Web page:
There are a few duplicates in the first 3 lines of this list; see the previous section for details.

**ST**is the Shephard–Todd number of the reflection group.**Rank**is the dimension of the complex vector space the group acts on.**Structure**describes the structure of the group. The symbol * stands for a central product of two groups. For rank 2, the quotient by the (cyclic) center is the group of rotations of a tetrahedron, octahedron, or icosahedron (*T*= Alt(4),*O*= Sym(4),*I*= Alt(5), of orders 12, 24, 60), as stated in the table. For the notation 2^{1+4}, see extra special group.**Order**is the number of elements of the group.**Reflections**describes the number of reflections: 2^{6}4^{12}means that there are 6 reflections of order 2 and 12 of order 4.**Degrees**gives the degrees of the fundamental invariants of the ring of polynomial invariants. For example, the invariants of group number 4 form a polynomial ring with 2 generators of degrees 4 and 6.

ST | Rank | Structure and names | Coxeter names | Order | Reflections | Degrees | Codegrees |
---|---|---|---|---|---|---|---|

1 | n−1 | Symmetric group G(1,1,n) = Sym(n) | n! | 2^{n(n − 1)/2} | 2, 3, ...,n | 0,1,...,n − 2 | |

2 | n | G(m,p,n) m > 1, n > 1, p|m (G(2,2,2) is reducible) | m^{n}n!/p | 2^{mn(n−1)/2},d^{nφ(d)} (d|m/p, d > 1) | m,2m,..,(n − 1)m; mn/p | 0,m,..., (n − 1)m if p < m; 0,m,...,(n − 2)m, (n − 1)m − n if p = m | |

2 | 2 | G(p,1,2) p > 1, | p[4]2 or | 2p^{2} | 2^{p},d^{2φ(d)} (d|p, d > 1) | p; 2p | 0,p |

2 | 2 | Dihedral group G(p,p,2) p > 2 | [p] or | 2p | 2^{p} | 2,p | 0,p-2 |

3 | 1 | Cyclic group G(p,1,1) = Z_{p} | p[] or | p | d^{φ(d)} (d|p, d > 1) | p | 0 |

4 | 2 | W(L_{2}), Z_{2}.T | 3[3]3 or , ⟨2,3,3⟩ | 24 | 3^{8} | 4,6 | 0,2 |

5 | 2 | Z_{6}.T | 3[4]3 or | 72 | 3^{16} | 6,12 | 0,6 |

6 | 2 | Z_{4}.T | 3[6]2 or | 48 | 2^{6}3^{8} | 4,12 | 0,8 |

7 | 2 | Z_{12}.T | ‹3,3,3›_{2} or ⟨2,3,3⟩_{6} | 144 | 2^{6}3^{16} | 12,12 | 0,12 |

8 | 2 | Z_{4}.O | 4[3]4 or | 96 | 2^{6}4^{12} | 8,12 | 0,4 |

9 | 2 | Z_{8}.O | 4[6]2 or or ⟨2,3,4⟩_{4} | 192 | 2^{18}4^{12} | 8,24 | 0,16 |

10 | 2 | Z_{12}.O | 4[4]3 or | 288 | 2^{6}3^{16}4^{12} | 12,24 | 0,12 |

11 | 2 | Z_{24}.O | ⟨2,3,4⟩_{12} | 576 | 2^{18}3^{16}4^{12} | 24,24 | 0,24 |

12 | 2 | Z_{2}.O= GL_{2}(F_{3}) | ⟨2,3,4⟩ | 48 | 2^{12} | 6,8 | 0,10 |

13 | 2 | Z_{4}.O | ⟨2,3,4⟩_{2} | 96 | 2^{18} | 8,12 | 0,16 |

14 | 2 | Z_{6}.O | 3[8]2 or | 144 | 2^{12}3^{16} | 6,24 | 0,18 |

15 | 2 | Z_{12}.O | ⟨2,3,4⟩_{6} | 288 | 2^{18}3^{16} | 12,24 | 0,24 |

16 | 2 | Z_{10}.I, ⟨2,3,5⟩×Z_{5} | 5[3]5 or | 600 | 5^{48} | 20,30 | 0,10 |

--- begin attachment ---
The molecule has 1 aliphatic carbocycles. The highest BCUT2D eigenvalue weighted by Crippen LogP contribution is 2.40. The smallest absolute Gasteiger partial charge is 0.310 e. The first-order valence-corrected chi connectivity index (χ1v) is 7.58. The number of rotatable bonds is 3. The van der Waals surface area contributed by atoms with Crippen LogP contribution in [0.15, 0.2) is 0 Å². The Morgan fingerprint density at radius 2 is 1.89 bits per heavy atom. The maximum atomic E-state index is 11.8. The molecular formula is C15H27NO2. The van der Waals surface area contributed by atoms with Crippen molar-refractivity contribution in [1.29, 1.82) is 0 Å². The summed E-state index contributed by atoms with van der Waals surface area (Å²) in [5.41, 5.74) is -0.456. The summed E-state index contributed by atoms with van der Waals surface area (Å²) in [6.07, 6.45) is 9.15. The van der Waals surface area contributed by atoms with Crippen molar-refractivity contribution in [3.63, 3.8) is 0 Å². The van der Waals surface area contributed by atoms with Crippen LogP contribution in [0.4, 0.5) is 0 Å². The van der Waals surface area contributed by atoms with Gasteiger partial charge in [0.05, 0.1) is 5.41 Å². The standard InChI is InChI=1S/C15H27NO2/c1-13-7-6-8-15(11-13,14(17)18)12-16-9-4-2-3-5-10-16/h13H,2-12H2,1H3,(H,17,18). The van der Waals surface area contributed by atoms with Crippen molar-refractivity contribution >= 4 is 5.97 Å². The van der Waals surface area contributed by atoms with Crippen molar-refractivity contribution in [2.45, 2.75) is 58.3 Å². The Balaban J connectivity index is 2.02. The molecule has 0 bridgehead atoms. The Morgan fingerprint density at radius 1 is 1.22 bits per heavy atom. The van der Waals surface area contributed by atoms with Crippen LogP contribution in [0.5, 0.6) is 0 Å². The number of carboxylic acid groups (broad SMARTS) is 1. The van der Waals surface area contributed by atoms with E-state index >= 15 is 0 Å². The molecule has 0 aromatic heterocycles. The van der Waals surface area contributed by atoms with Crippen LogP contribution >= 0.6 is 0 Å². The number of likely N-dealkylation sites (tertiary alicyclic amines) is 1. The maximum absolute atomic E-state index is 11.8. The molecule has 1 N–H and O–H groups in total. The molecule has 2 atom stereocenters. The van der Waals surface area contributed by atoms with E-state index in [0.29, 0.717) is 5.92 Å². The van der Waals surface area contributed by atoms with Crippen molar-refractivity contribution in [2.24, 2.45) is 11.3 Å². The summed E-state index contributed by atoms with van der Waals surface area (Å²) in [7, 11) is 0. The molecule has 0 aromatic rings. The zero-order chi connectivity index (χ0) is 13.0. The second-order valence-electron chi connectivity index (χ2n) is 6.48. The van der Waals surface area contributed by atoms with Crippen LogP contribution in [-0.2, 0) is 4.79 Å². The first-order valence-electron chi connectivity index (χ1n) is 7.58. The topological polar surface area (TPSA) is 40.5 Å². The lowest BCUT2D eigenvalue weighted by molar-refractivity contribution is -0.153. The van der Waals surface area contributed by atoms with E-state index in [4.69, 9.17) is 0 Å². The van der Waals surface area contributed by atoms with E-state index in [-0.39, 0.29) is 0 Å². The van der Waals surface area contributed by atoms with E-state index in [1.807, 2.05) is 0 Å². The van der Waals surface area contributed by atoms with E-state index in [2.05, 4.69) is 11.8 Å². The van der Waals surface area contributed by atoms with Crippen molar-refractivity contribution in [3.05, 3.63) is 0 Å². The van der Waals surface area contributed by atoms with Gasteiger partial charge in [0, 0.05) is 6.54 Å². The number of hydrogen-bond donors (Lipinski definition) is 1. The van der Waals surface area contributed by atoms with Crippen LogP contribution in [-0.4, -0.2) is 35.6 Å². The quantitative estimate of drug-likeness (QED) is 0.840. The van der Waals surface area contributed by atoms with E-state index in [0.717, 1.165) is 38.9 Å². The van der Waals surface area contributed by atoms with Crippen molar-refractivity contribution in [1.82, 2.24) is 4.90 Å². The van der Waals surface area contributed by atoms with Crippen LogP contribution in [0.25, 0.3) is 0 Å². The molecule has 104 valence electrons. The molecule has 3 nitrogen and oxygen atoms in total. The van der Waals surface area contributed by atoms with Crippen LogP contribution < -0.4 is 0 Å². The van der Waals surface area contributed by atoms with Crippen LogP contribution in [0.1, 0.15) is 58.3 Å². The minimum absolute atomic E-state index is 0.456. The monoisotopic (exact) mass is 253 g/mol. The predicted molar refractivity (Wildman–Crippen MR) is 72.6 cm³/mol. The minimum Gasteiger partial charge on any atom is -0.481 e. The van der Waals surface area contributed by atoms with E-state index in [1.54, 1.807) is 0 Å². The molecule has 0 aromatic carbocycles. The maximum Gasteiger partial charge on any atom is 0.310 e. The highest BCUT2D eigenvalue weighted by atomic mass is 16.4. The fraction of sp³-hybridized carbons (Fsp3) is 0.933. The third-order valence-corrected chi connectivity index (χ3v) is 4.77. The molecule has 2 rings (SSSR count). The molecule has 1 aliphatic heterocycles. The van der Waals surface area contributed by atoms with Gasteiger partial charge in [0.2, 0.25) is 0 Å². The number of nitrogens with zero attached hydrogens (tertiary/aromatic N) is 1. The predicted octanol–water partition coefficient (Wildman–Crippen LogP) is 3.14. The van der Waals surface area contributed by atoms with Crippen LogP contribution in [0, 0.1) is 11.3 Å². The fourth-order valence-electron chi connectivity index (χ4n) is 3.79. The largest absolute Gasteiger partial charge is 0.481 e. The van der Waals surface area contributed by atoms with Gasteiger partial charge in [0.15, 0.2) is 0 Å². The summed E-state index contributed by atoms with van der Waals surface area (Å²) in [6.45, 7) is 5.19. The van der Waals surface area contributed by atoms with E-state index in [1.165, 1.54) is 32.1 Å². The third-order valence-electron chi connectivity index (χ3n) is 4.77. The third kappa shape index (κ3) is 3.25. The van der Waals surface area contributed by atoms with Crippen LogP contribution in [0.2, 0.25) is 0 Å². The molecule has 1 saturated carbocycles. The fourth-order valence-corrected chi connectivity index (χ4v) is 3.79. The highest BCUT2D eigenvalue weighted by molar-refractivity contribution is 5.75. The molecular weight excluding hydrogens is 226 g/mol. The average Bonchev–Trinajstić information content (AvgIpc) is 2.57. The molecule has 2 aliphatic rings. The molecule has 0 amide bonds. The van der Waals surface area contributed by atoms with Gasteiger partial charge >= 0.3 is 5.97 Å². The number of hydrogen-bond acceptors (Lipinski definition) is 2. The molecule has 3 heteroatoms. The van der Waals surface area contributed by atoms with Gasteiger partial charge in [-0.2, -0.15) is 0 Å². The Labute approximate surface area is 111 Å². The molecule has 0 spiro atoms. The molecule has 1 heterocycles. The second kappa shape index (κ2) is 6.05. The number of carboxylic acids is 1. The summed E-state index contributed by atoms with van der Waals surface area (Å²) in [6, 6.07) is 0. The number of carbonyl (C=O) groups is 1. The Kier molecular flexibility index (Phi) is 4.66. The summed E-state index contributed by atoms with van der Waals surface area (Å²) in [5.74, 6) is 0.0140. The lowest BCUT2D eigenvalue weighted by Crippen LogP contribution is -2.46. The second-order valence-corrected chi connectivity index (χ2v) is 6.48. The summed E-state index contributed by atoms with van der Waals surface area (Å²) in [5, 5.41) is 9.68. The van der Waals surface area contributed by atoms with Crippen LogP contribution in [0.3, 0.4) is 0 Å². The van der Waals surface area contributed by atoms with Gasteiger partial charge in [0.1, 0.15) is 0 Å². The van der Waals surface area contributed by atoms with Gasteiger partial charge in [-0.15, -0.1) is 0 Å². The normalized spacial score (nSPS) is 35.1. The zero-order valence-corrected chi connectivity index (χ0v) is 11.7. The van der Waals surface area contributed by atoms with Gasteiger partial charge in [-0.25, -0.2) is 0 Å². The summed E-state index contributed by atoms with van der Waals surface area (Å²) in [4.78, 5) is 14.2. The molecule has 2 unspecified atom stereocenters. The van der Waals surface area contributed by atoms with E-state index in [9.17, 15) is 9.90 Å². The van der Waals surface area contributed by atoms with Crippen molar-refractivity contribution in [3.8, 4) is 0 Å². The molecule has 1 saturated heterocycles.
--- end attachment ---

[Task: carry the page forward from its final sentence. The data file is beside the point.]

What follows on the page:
17 | 2 | Z_{20}.I | 5[6]2 or | 1200 | 2^{30}5^{48} | 20,60 | 0,40 |

18 | 2 | Z_{30}.I | 5[4]3 or | 1800 | 3^{40}5^{48} | 30,60 | 0,30 |

19 | 2 | Z_{60}.I | ⟨2,3,5⟩_{30} | 3600 | 2^{30}3^{40}5^{48} | 60,60 | 0,60 |

20 | 2 | Z_{6}.I | 3[5]3 or | 360 | 3^{40} | 12,30 | 0,18 |

21 | 2 | Z_{12}.I | 3[10]2 or | 720 | 2^{30}3^{40} | 12,60 | 0,48 |

22 | 2 | Z_{4}.I | ⟨2,3,5⟩_{2} | 240 | 2^{30} | 12,20 | 0,28 |

23 | 3 | W(H_{3}) = Z_{2} × PSL_{2}(5) | [5,3], | 120 | 2^{15} | 2,6,10 | 0,4,8 |

24 | 3 | W(J_{3}(4)) = Z_{2} × PSL_{2}(7), Klein | [1 1 1^{4}]^{4}, | 336 | 2^{21} | 4,6,14 | 0,8,10 |

25 | 3 | W(L_{3}) = W(P_{3}) = 3^{1+2}.SL_{2}(3) Hessian | 3[3]3[3]3, | 648 | 3^{24} | 6,9,12 | 0,3,6 |

26 | 3 | W(M_{3}) =Z_{2} ×3^{1+2}.SL_{2}(3) Hessian | 2[4]3[3]3, | 1296 | 2^{9} 3^{24} | 6,12,18 | 0,6,12 |

27 | 3 | W(J_{3}(5)) = Z_{2} ×(Z_{3}.Alt(6)), Valentiner | [1 1 1^{5}]^{4}, [1 1 1 ^{4}]^{5}, | 2160 | 2^{45} | 6,12,30 | 0,18,24 |

28 | 4 | W(F_{4}) = (SL_{2}(3)* SL_{2}(3)).(Z_{2} × Z_{2}) | [3,4,3], | 1152 | 2^{12+12} | 2,6,8,12 | 0,4,6,10 |

29 | 4 | W(N_{4}) = (Z_{4}*2^{1 + 4}).Sym(5) | [1 1 2]^{4}, | 7680 | 2^{40} | 4,8,12,20 | 0,8,12,16 |

30 | 4 | W(H_{4}) = (SL_{2}(5)*SL_{2}(5)).Z_{2} | [5,3,3], | 14400 | 2^{60} | 2,12,20,30 | 0,10,18,28 |

31 | 4 | W(EN_{4}) = W(O_{4}) = (Z_{4}*2^{1 + 4}).Sp_{4}(2) | 46080 | 2^{60} | 8,12,20,24 | 0,12,16,28 | |

32 | 4 | W(L_{4}) = Z_{3} × Sp_{4}(3) | 3[3]3[3]3[3]3, | 155520 | 3^{80} | 12,18,24,30 | 0,6,12,18 |

33 | 5 | W(K_{5}) = Z_{2} ×Ω_{5}(3) = Z_{2} × PSp_{4}(3)= Z_{2} × PSU_{4}(2) | [1 2 2]^{3}, | 51840 | 2^{45} | 4,6,10,12,18 | 0,6,8,12,14 |

34 | 6 | W(K_{6})= Z_{3}.Ω^{−}_{6}(3).Z_{2}, Mitchell's group | [1 2 3]^{3}, | 39191040 | 2^{126} | 6,12,18,24,30,42 | 0,12,18,24,30,36 |

35 | 6 | W(E_{6}) = SO_{5}(3) = O^{−}_{6}(2) = PSp_{4}(3).Z_{2} = PSU_{4}(2).Z_{2} | [3^{2,2,1}], | 51840 | 2^{36} | 2,5,6,8,9,12 | 0,3,4,6,7,10 |

36 | 7 | W(E_{7}) = Z_{2} ×Sp_{6}(2) | [3^{3,2,1}], | 2903040 | 2^{63} | 2,6,8,10,12,14,18 | 0,4,6,8,10,12,16 |

37 | 8 | W(E_{8})= Z_{2}.O^{+}_{8}(2) | [3^{4,2,1}], | 696729600 | 2^{120} | 2,8,12,14,18,20,24,30 | 0,6,10,12,16,18,22,28 |

For more information, including diagrams, presentations, and codegrees of complex reflection groups, see the tables in (MichelBroué,Gunter Malle&Raphaël Rouquier 1998 ).